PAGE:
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Epistemology – the study of knowledge and knowing – is of central concern to information science. Jesse Shera, who coined the term social epistemology with Margaret Egan, suggested that information science is intimately connected to the “production, flow, integration and consumption of all forms of communicated thought throughout the entire social fabric” (1970: 86). Aiding people in the acquisition of knowledge thus becomes the sine qua non of information services and technologies. As social computing and advances in information and communications technologies (ICTs) change the way we seek and use information personally and professionally, it becomes critical that information scientists understand how social processes influence knowledge acquisition. This panel explores empirically and theoretically how people seek and construct knowledge in a social world.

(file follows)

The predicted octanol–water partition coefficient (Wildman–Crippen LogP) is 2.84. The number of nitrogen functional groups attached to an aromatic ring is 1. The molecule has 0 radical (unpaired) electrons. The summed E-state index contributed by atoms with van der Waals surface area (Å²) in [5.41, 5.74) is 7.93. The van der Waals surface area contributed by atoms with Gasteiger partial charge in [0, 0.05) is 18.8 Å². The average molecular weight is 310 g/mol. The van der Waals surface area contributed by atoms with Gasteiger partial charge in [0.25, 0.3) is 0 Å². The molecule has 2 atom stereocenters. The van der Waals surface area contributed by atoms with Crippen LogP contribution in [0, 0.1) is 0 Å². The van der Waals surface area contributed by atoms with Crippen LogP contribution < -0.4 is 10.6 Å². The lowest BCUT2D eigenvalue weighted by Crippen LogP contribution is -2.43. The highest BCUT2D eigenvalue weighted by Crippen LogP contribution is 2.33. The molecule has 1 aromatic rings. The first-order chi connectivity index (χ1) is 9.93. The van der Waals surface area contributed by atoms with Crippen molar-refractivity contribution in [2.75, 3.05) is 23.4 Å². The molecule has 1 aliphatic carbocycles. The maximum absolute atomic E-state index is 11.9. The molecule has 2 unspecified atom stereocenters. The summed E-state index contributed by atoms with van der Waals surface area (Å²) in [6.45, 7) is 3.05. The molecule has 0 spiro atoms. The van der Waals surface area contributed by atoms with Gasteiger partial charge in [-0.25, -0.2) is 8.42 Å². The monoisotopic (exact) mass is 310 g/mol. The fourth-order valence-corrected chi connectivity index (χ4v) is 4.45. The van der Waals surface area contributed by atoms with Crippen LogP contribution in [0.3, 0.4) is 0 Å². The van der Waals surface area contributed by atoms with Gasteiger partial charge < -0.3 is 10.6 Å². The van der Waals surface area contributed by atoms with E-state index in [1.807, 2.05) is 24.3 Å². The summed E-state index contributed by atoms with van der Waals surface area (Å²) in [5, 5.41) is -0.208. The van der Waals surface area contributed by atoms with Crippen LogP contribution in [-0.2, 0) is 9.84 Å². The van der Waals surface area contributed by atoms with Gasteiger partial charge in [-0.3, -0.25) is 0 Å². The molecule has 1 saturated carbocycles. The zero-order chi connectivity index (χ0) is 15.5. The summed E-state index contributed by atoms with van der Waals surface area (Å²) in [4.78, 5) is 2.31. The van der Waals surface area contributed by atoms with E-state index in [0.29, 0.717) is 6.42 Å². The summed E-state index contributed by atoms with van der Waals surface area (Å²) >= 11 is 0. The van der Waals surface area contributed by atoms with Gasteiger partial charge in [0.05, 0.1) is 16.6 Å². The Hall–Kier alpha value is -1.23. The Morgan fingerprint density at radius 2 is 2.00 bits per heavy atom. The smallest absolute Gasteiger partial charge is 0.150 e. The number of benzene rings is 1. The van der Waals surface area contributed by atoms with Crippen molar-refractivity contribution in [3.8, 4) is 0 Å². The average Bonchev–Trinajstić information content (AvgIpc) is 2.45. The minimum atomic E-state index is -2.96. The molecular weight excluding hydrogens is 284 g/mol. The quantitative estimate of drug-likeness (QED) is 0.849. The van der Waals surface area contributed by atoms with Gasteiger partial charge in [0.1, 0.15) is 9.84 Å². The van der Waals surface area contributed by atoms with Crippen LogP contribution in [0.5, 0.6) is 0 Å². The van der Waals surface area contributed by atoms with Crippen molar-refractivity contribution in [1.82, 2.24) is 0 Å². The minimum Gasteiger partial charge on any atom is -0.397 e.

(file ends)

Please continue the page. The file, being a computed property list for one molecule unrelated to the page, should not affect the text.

The literature of information seeking has tread lightly in the area of epistemology, in spite of the obvious connections between epistemic practices, individually and socially, and information behavior. This panel seeks to partially remedy this oversight by (1) presenting empirical work relating epistemology to information behavior, and (2) engaging audience members in discussion of the pragmatic and philosophical implications of epistemic research in information science. This panel’s discussion of epistemologies will range from the psychological to the social, including everyday life, academic and work contexts, and institutional/governmental information seeking and use. In presenting the findings of their work, the panelists will encourage discussion of how epistemologies influence how we define information seeking, the relationship between information and knowledge, methodological approaches to exploring these processes, and the relationship between theory and practice in information science.
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